Sport governance is critical to providing the framework and environment in which the rights of others in, and through sport can be respected and FIFPro,  the global footballer’s body has been too silent during recent AFC and FIFA elections in which consideration of the human rights of players were a nullity.



Women’s equality and economic and social rights are rightly on the global agenda at present and, again, football is undergoing positive change through the exertion of their rights by leading players, and teams.

While the marvellous US Women’s National Team prosecute their economic rights against the US domestic governing body, the Australian National Women’s Team, the Matildas, Australia’s most loved representative team, are doing likewise on a global scale.

And women everywhere should be in full support as the visibility of sport gives a social uplift to women raising their voice for equal treatment whether in the boardroom, the university, the workplace, home or any other area of social life.

The Australians, through their domestic player Union, Professional Footballers Australia (PFA) are challenging the lack of adherence to the FIFA gender equality statutes regarding FIFA World Cup prizemoney distribution. And the Jamaican women’s football team, earlier this month instituted a strike in protest at a failure of the Jamaican Football Federation to honor their contractual payments.

Sport does not exist only for economic reasons, and thus the proposition that women’s football, or sport must ‘pay its own way’ and be given only what it returns in kind, is fallacious where a global governing body is concerned. Sport is a social vehicle in which all have a right to participate, in an equal manner and without discrimination of any kind.

FIFA, and other major governing bodies have a social responsibility to provide equal opportunity and rewards, to both female and male and, notwithstanding that women’s sport is growing exponentially in line with greater investment, women have a right to equality. Now. And the Australians will ensure that the women’s rights agenda, whether economic and the attendant social and cultural freedom this provides, will continue apace.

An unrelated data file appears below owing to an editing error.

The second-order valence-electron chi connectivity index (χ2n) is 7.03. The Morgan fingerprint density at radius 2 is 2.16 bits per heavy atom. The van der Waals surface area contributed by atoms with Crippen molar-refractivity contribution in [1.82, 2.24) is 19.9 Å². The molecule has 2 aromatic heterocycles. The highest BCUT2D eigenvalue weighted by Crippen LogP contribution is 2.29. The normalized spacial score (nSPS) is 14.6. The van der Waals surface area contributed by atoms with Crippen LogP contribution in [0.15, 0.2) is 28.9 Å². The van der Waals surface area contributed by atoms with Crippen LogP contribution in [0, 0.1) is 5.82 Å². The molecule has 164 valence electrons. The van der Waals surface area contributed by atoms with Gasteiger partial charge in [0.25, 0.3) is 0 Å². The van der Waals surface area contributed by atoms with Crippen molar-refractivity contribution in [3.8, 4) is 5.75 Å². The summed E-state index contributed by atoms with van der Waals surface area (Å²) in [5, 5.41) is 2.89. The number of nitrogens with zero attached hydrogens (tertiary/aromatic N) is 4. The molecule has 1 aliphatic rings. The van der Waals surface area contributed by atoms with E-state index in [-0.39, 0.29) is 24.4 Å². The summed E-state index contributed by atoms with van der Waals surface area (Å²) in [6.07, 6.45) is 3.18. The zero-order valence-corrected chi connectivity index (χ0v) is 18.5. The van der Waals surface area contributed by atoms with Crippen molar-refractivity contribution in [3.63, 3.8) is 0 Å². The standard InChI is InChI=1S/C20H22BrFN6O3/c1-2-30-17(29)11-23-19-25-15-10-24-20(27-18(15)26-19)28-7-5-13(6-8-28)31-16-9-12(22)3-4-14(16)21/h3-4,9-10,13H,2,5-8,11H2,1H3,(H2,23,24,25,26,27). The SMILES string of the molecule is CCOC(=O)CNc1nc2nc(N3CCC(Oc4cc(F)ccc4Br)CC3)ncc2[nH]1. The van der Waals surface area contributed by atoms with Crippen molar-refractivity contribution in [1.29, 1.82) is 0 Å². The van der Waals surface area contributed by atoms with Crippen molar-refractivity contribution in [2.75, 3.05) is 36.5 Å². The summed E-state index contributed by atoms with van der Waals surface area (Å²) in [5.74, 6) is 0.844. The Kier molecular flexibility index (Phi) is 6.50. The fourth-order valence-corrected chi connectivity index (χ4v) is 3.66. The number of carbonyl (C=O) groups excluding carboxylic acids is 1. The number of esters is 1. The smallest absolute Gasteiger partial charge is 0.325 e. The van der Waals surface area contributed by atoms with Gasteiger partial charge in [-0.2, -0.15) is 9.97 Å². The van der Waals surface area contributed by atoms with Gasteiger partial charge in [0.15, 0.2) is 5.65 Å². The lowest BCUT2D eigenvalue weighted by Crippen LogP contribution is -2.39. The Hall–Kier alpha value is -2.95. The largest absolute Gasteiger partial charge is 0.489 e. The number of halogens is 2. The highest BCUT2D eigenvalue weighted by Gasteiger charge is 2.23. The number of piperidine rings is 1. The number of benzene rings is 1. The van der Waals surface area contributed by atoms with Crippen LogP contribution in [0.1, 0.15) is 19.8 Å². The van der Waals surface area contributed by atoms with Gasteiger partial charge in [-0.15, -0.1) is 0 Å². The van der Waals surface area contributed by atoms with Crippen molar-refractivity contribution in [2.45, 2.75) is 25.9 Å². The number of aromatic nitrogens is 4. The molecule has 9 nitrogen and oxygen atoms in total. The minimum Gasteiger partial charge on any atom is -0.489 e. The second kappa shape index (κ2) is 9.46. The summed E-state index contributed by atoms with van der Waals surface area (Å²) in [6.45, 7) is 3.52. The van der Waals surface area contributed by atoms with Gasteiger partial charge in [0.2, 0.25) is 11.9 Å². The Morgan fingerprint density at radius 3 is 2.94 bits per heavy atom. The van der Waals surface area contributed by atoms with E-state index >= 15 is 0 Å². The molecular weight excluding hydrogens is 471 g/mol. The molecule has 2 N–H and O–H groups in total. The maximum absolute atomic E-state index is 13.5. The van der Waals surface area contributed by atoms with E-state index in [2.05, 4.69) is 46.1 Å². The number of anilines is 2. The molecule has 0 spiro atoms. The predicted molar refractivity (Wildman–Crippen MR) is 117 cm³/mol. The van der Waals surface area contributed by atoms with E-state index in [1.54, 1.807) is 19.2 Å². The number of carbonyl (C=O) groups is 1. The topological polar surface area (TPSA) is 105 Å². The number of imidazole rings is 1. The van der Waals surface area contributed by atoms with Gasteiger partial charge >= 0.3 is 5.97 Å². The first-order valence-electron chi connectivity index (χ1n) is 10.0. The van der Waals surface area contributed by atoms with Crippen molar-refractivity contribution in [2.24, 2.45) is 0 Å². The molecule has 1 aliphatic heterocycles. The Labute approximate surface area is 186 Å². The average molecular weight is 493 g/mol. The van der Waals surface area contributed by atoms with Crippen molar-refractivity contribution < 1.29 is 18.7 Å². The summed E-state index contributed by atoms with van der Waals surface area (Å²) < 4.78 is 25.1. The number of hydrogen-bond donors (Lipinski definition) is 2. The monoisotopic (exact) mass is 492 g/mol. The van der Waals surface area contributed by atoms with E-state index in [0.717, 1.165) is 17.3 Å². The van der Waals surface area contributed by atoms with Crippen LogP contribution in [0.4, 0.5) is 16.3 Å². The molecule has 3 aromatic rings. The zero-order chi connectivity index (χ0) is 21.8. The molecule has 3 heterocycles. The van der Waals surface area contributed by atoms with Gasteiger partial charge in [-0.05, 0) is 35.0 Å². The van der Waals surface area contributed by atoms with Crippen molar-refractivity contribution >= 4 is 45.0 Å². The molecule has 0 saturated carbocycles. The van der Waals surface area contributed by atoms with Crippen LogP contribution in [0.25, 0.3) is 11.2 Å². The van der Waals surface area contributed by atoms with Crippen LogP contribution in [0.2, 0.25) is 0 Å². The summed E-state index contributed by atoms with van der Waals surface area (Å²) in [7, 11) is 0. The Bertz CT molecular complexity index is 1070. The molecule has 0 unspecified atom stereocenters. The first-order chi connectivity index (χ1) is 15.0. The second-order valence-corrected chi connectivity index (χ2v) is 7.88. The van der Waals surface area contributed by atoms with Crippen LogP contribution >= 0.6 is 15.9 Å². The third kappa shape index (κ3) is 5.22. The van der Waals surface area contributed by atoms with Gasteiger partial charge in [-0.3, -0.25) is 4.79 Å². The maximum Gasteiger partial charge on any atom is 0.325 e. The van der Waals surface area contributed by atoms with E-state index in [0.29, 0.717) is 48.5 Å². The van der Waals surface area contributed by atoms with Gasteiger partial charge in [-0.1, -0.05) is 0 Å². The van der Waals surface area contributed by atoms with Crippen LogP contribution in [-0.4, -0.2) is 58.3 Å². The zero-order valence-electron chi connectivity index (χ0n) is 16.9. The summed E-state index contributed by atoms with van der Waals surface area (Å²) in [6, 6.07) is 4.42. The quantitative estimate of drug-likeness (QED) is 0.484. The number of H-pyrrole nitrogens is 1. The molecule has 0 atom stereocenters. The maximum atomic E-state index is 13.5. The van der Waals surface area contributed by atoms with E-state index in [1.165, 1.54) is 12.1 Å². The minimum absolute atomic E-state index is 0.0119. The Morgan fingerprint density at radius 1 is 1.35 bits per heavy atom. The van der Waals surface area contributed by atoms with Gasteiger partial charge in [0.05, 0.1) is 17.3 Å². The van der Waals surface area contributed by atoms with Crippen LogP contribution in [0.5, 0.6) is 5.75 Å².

All male players around the world should be in full, vocal support for their sisters and certainly women’s teams everywhere should be considering unified action to press their claim.

It is also time for FIFA to fully commit to equality in decision making at governance level consistent with Goal 5 of the Sustainable Development Goals to ‘Achieve gender equality and empower all women and girls’ to become a glowing example to the world of the important sporting principle of equality between women and men. Currently, just one FIFA should commit to a gender equal balance at Federation, Confederation and thus global level and demonstrate strong leadership in showing the world that women are of equal stature, importance and value.

And female players everywhere should consider this a strategic priority, and worth fighting for on behalf of women everywhere.


Recently, we have seen the rise of deeply concerning elements of nationalism and racially discriminatory treatment across the world, and the community of nations must escalate its response to ensure that no person is treated differently on the basis of any factor of difference, colour being just one, though historically one of the most prevalent and damaging.

In football, racist abuse of black players, in particular, has occurred worryingly regularly in recent years including cases involving players in England, Montenegro and Italy and at the very highest levels of the game.

If these are allowed to go unpunished, the effects throughout society are detrimental to a world of unity, understanding and inclusion.

As yet, FIFA, UEFA and the Italian Football Federation (Federazione Italiana Giuoco Calcio, FIGC), in particular have not applied sufficient sanctions to deter this type of behaviour in stadiums and this should be a particular focus for the world of sport in the immediate term.

I am pleased to see FIFA President, Gianni Infantino make strong statements in the past days regarding sanctions for offending clubs in Italy, however this is long overdue and further, where a Member Federation, or country, is unable to act in an effective manner, it is critical that FIFA has recourse as custodians of the game.